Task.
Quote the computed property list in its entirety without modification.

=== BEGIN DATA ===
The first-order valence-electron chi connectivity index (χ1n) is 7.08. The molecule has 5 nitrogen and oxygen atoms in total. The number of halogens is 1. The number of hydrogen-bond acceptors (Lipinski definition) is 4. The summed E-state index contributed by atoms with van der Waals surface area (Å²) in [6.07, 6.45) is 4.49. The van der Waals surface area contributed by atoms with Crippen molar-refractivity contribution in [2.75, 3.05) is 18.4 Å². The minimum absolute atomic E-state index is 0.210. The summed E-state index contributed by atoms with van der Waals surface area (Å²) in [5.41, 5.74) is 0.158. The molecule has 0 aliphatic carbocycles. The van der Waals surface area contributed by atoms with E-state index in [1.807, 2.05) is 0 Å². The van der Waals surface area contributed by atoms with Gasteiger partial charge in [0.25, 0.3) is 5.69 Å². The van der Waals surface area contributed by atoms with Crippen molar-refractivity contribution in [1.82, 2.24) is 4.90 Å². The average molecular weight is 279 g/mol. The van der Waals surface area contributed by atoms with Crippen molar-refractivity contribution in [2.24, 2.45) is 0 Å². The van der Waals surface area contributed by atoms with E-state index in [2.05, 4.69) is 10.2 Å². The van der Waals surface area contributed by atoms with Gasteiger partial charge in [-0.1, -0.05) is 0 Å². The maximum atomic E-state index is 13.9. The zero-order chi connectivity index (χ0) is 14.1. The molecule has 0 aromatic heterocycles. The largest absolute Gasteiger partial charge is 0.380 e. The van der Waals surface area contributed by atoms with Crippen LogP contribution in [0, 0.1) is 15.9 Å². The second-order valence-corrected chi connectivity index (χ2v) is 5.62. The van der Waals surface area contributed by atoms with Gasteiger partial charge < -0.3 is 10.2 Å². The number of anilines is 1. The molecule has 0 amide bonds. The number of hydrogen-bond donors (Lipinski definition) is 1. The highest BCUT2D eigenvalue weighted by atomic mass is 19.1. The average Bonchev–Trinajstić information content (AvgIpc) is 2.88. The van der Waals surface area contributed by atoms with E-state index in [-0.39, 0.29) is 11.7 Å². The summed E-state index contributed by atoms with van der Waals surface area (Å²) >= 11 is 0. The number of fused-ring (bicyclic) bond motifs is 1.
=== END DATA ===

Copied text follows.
The first-order valence-electron chi connectivity index (χ1n) is 7.08. The molecule has 5 nitrogen and oxygen atoms in total. The number of halogens is 1. The number of hydrogen-bond acceptors (Lipinski definition) is 4. The summed E-state index contributed by atoms with van der Waals surface area (Å²) in [6.07, 6.45) is 4.49. The van der Waals surface area contributed by atoms with Crippen molar-refractivity contribution in [2.75, 3.05) is 18.4 Å². The minimum absolute atomic E-state index is 0.210. The summed E-state index contributed by atoms with van der Waals surface area (Å²) in [5.41, 5.74) is 0.158. The molecule has 0 aliphatic carbocycles. The van der Waals surface area contributed by atoms with E-state index in [1.807, 2.05) is 0 Å². The van der Waals surface area contributed by atoms with Gasteiger partial charge in [0.25, 0.3) is 5.69 Å². The van der Waals surface area contributed by atoms with Crippen molar-refractivity contribution in [1.82, 2.24) is 4.90 Å². The average molecular weight is 279 g/mol. The van der Waals surface area contributed by atoms with Crippen molar-refractivity contribution in [2.24, 2.45) is 0 Å². The van der Waals surface area contributed by atoms with E-state index in [2.05, 4.69) is 10.2 Å². The van der Waals surface area contributed by atoms with Gasteiger partial charge in [-0.1, -0.05) is 0 Å². The maximum atomic E-state index is 13.9. The zero-order chi connectivity index (χ0) is 14.1. The molecule has 0 aromatic heterocycles. The largest absolute Gasteiger partial charge is 0.380 e. The van der Waals surface area contributed by atoms with Crippen LogP contribution in [0, 0.1) is 15.9 Å². The second-order valence-corrected chi connectivity index (χ2v) is 5.62. The van der Waals surface area contributed by atoms with Gasteiger partial charge < -0.3 is 10.2 Å². The number of anilines is 1. The molecule has 0 amide bonds. The number of hydrogen-bond donors (Lipinski definition) is 1. The highest BCUT2D eigenvalue weighted by atomic mass is 19.1. The average Bonchev–Trinajstić information content (AvgIpc) is 2.88. The van der Waals surface area contributed by atoms with E-state index in [-0.39, 0.29) is 11.7 Å². The summed E-state index contributed by atoms with van der Waals surface area (Å²) >= 11 is 0. The number of fused-ring (bicyclic) bond motifs is 1.